Is it possible that the consensus around what caused the 2008 Great Recession is almost entirely wrong? It's happened before. Just as Milton Friedman and Anna Schwartz led the economics community in the 1960s to reevaluate its view of what caused the Great Depression, the same may be happening now to our understanding of the first economic crisis of this century. Foregoing the usual relitigating of the problems of housing markets and banking crises, renowned monetary economist Scott Sumner argues that the Great Recession came down to one thing: nominal GDP, the sum of all nominal spending in the economy, which the Federal Reserve erred in allowing to plummet. The Money Illusion: Market Monetarism, the Great Recession, and the Future of Monetary Policy (University of Chicago Press, 2021) is an end-to-end case for this school of thought, known as market monetarism, written by its leading voice in economics. Based almost entirely on standard macroeconomic concepts, this highly accessible text lays a groundwork for a simple yet fundamentally radical understanding of how monetary policy can work best: providing a stable environment for a market economy to flourish. Scott Sumner is the Ralph G. Hawtrey Chair of Monetary Policy at the Mercatus Center at George Mason University. He is also Professor Emeritus at Bentley University and Research Fellow at the Independent Institute. Kirk Meighoo is Public Relations Officer for the United National Congress, the Official Opposition in Trinidad and Tobago. His career has spanned media, academia, and politics for three decades. Learn more about your ad choices. Visit megaphone.fm/adchoices Support our show by becoming a premium member! https://newbooksnetwork.supportingcast.fm/new-books-network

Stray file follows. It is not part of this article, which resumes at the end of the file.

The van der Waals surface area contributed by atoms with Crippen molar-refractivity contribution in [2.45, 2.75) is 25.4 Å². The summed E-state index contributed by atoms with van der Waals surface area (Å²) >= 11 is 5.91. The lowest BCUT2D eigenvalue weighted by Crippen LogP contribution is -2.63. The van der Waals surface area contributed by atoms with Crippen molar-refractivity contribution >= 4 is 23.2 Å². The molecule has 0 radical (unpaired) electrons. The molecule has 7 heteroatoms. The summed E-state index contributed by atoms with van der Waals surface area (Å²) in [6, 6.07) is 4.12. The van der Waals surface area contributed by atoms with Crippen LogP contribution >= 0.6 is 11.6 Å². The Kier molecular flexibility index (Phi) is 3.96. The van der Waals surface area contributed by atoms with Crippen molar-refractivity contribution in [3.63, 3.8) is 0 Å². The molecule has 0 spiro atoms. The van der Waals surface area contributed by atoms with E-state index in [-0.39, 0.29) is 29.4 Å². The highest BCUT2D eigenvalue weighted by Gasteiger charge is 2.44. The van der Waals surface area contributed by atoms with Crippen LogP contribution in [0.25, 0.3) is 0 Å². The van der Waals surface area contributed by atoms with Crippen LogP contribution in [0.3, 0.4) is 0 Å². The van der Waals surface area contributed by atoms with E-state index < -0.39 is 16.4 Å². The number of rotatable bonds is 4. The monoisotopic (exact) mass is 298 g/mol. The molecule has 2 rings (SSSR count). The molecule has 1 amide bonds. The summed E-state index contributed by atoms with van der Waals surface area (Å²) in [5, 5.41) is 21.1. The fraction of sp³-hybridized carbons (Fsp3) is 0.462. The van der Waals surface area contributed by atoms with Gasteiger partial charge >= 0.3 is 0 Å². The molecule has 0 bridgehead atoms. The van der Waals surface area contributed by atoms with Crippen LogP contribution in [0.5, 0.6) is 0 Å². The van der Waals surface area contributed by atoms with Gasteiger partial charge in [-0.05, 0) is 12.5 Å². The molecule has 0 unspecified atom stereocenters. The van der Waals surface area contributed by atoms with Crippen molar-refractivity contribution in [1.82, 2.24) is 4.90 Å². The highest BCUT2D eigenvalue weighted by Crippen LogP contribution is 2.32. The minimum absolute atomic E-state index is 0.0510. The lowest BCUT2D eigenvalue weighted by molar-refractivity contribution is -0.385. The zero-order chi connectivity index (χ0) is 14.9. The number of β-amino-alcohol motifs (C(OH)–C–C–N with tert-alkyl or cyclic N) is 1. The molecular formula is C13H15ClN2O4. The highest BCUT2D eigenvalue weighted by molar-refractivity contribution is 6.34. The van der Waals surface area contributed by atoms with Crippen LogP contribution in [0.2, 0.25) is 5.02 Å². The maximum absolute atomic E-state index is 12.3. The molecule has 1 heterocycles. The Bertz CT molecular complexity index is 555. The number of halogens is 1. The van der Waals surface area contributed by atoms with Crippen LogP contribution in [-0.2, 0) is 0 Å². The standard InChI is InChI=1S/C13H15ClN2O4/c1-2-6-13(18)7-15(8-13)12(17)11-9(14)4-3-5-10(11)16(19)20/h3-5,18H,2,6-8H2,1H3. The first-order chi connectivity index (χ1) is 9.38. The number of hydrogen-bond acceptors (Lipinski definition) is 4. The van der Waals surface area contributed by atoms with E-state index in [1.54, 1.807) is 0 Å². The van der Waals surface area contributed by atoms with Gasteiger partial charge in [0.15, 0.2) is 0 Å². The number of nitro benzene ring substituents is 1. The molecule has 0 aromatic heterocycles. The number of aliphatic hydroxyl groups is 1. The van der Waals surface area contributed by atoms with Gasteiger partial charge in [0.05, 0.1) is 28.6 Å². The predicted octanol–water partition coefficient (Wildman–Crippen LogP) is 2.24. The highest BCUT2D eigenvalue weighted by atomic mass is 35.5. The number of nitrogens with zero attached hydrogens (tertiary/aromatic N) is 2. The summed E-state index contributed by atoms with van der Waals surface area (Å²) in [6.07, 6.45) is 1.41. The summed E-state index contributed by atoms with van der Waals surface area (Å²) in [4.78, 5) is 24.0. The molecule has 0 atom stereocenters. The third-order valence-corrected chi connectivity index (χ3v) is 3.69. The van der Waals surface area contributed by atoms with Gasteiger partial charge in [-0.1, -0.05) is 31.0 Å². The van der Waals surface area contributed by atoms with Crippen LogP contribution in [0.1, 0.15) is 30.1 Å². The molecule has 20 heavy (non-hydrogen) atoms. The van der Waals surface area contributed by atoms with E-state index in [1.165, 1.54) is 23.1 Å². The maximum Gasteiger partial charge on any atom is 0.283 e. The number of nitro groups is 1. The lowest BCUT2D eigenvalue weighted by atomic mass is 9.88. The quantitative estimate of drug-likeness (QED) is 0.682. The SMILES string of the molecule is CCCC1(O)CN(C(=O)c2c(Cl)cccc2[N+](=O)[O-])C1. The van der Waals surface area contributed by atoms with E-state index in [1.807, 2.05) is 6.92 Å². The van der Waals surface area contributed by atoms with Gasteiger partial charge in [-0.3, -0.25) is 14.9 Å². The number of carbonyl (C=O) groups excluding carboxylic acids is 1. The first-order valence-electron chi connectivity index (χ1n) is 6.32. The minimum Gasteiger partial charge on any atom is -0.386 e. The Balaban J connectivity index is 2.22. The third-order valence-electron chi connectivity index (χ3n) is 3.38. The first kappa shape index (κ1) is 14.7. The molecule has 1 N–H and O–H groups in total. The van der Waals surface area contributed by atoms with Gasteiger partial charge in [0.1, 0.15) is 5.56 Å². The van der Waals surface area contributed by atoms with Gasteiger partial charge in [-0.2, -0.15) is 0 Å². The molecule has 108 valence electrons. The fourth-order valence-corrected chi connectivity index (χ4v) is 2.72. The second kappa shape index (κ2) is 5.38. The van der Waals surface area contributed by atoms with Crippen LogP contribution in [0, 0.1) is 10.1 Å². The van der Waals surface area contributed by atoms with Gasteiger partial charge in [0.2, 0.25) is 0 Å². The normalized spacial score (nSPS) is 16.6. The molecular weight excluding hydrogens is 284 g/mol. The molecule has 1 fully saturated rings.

Chris Castaldo is the Chief Information Security Officer at Crossbeam, the world's first and most powerful partner ecosystem platform. Chris is also the author of the best selling book Start-Up Secure: Baking Cybersecurity into your Company from Founding to Exit and is a visiting fellow at the National Security Institute at George Mason University's Antonin Scalia Law School. Year 1 proceeds from Chris's book are being donated to a phenomenal cause, Home For Our Troops. ou can find the book here: https://www.amazon.com/Start-Up-Secure-Cybersecurity-Company-Founding/dp/1119700736